- Design training for an online format. Don’t just tape your training and throw it into the LMS. While your team might be used to attending eight hours of training at an annual conference, no one wants to sit through a full day of videos at home. Create shorter segments of training that can be consumed comfortably in chunks, rather than multi-hour courses that will have your salespeople nodding off. The new challenge for sales leaders is to design training content that recognizes that salespeople are likely at home and may have new distractions and personal challenges that make training harder.
- Add instructor-led training (ILT) to online learning. Just because they’re not at a live training doesn’t mean your team can’t attend live training at all. By adding an ILT module to your LMS, you can still train reps live, invite keynote speakers, and have your team learn from sales leaders.
- Encourage reps to talk to each other about what they’ve learned. Your reps might all be working from home, but there’s real value in having them discuss the training (e.g. they’re more likely to retain the information and it reinforces your company’s culture of learning). You want them to work as a group, communicate about training, share ideas, and talk about best practices. Consider integrating a web conferencing application like WebEx or Zoom into your LMS to host these interactive sessions.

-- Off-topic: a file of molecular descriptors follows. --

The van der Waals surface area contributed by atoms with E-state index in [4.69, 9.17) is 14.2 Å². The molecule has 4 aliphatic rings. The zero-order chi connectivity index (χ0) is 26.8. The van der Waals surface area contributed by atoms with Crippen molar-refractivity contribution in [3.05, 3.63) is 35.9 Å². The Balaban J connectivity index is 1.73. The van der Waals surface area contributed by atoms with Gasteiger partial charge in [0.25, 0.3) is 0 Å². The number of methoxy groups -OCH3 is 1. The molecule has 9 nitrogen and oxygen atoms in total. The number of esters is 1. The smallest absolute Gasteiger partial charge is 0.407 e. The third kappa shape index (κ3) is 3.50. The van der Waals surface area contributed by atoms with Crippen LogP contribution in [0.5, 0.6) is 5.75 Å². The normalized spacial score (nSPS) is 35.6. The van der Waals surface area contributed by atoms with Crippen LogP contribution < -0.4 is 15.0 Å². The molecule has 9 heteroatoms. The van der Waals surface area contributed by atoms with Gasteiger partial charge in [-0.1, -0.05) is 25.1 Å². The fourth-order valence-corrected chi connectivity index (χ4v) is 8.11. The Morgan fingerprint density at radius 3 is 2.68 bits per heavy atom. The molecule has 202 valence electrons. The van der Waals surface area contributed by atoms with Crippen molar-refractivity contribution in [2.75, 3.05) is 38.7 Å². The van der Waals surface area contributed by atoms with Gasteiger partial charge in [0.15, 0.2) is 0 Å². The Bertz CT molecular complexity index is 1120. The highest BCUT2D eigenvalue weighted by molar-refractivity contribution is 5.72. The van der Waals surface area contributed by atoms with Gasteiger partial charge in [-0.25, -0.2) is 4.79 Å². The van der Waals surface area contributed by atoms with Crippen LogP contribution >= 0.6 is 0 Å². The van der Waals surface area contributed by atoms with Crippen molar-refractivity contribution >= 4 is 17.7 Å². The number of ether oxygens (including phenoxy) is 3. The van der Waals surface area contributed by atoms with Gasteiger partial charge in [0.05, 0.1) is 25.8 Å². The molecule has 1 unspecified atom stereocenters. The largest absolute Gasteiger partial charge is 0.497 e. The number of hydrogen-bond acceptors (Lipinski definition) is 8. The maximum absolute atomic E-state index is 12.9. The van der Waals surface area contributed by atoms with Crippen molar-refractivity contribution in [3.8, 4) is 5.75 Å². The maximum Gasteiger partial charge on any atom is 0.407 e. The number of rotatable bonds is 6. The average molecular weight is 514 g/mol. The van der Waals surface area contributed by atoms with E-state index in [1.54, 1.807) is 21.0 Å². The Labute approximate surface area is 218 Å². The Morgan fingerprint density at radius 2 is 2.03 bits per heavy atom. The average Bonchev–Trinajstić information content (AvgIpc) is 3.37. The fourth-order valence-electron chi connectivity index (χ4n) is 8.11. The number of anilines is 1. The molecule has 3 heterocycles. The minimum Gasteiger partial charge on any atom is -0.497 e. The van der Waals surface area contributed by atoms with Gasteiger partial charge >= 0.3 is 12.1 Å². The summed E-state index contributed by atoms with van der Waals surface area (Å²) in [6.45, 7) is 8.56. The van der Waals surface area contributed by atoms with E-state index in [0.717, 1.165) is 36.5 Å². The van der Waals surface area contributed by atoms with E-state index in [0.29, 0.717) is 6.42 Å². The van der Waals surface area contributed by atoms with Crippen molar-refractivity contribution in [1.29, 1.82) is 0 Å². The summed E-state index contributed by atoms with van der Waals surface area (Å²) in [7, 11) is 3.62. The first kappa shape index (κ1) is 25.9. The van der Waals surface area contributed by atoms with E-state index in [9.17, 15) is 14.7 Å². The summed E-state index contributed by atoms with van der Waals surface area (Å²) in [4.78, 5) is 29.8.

- Incorporate coaching. By adding a module that lets sales managers offer feedback, reps receive valuable input and direction from their bosses on their sales calls, pitches, and techniques. Video Assessments are a great tool to enable this.
- Embrace continuous training. According to an old, oft-quoted stat from Sales Alliance, salespeople lose 80 to 90% of what they’ve learned in training sessions without follow-up training. You may not be able to fly everyone to an annual conference anymore, but you can help them remember what they’ve learned by requiring small amounts of online training that revisit previous topics over a longer period of time. And definitely send quizzes (or what Litmos calls “Boosts”) at specified intervals after they’ve completed a course to aide in memory retention and reinforce learned material.
By using the strengths of online learning, you can help support your team and update their skills, even if they can’t go out and learn in person right now (but hopefully not for too much longer).